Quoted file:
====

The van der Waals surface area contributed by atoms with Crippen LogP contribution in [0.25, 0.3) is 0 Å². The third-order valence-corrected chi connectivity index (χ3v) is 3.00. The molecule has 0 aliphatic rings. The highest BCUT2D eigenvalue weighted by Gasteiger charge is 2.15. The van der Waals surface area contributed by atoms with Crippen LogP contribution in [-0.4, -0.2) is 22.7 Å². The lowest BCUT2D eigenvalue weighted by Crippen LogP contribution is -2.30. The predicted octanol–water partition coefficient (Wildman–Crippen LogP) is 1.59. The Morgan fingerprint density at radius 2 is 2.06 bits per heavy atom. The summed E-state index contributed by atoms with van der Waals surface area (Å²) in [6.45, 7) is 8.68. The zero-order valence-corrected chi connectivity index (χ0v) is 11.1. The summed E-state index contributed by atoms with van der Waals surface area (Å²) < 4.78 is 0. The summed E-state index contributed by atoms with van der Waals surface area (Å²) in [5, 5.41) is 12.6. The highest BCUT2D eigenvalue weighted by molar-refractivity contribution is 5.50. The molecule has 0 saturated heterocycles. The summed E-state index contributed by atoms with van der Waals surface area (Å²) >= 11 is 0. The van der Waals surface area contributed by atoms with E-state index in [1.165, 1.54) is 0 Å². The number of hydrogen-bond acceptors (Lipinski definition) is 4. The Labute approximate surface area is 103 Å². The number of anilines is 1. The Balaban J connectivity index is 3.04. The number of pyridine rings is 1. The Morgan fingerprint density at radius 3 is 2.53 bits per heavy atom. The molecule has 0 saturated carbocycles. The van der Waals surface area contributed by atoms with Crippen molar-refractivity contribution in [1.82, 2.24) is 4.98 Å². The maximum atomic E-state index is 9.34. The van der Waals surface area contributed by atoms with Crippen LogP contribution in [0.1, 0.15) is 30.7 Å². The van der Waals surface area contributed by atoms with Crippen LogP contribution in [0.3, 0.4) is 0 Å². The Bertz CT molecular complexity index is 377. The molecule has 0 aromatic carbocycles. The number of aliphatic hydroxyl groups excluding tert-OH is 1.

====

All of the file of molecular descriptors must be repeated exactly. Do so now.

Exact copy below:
The van der Waals surface area contributed by atoms with Crippen LogP contribution in [0.25, 0.3) is 0 Å². The third-order valence-corrected chi connectivity index (χ3v) is 3.00. The molecule has 0 aliphatic rings. The highest BCUT2D eigenvalue weighted by Gasteiger charge is 2.15. The van der Waals surface area contributed by atoms with Crippen LogP contribution in [-0.4, -0.2) is 22.7 Å². The lowest BCUT2D eigenvalue weighted by Crippen LogP contribution is -2.30. The predicted octanol–water partition coefficient (Wildman–Crippen LogP) is 1.59. The Morgan fingerprint density at radius 2 is 2.06 bits per heavy atom. The summed E-state index contributed by atoms with van der Waals surface area (Å²) in [6.45, 7) is 8.68. The zero-order valence-corrected chi connectivity index (χ0v) is 11.1. The summed E-state index contributed by atoms with van der Waals surface area (Å²) < 4.78 is 0. The summed E-state index contributed by atoms with van der Waals surface area (Å²) in [5, 5.41) is 12.6. The highest BCUT2D eigenvalue weighted by molar-refractivity contribution is 5.50. The molecule has 0 saturated heterocycles. The summed E-state index contributed by atoms with van der Waals surface area (Å²) >= 11 is 0. The van der Waals surface area contributed by atoms with E-state index in [1.165, 1.54) is 0 Å². The number of hydrogen-bond acceptors (Lipinski definition) is 4. The Labute approximate surface area is 103 Å². The number of anilines is 1. The Balaban J connectivity index is 3.04. The number of pyridine rings is 1. The Morgan fingerprint density at radius 3 is 2.53 bits per heavy atom. The molecule has 0 saturated carbocycles. The van der Waals surface area contributed by atoms with Crippen molar-refractivity contribution in [1.82, 2.24) is 4.98 Å². The maximum atomic E-state index is 9.34. The van der Waals surface area contributed by atoms with Crippen LogP contribution in [0.1, 0.15) is 30.7 Å². The van der Waals surface area contributed by atoms with Crippen LogP contribution in [0.3, 0.4) is 0 Å². The Bertz CT molecular complexity index is 377. The molecule has 0 aromatic carbocycles. The number of aliphatic hydroxyl groups excluding tert-OH is 1.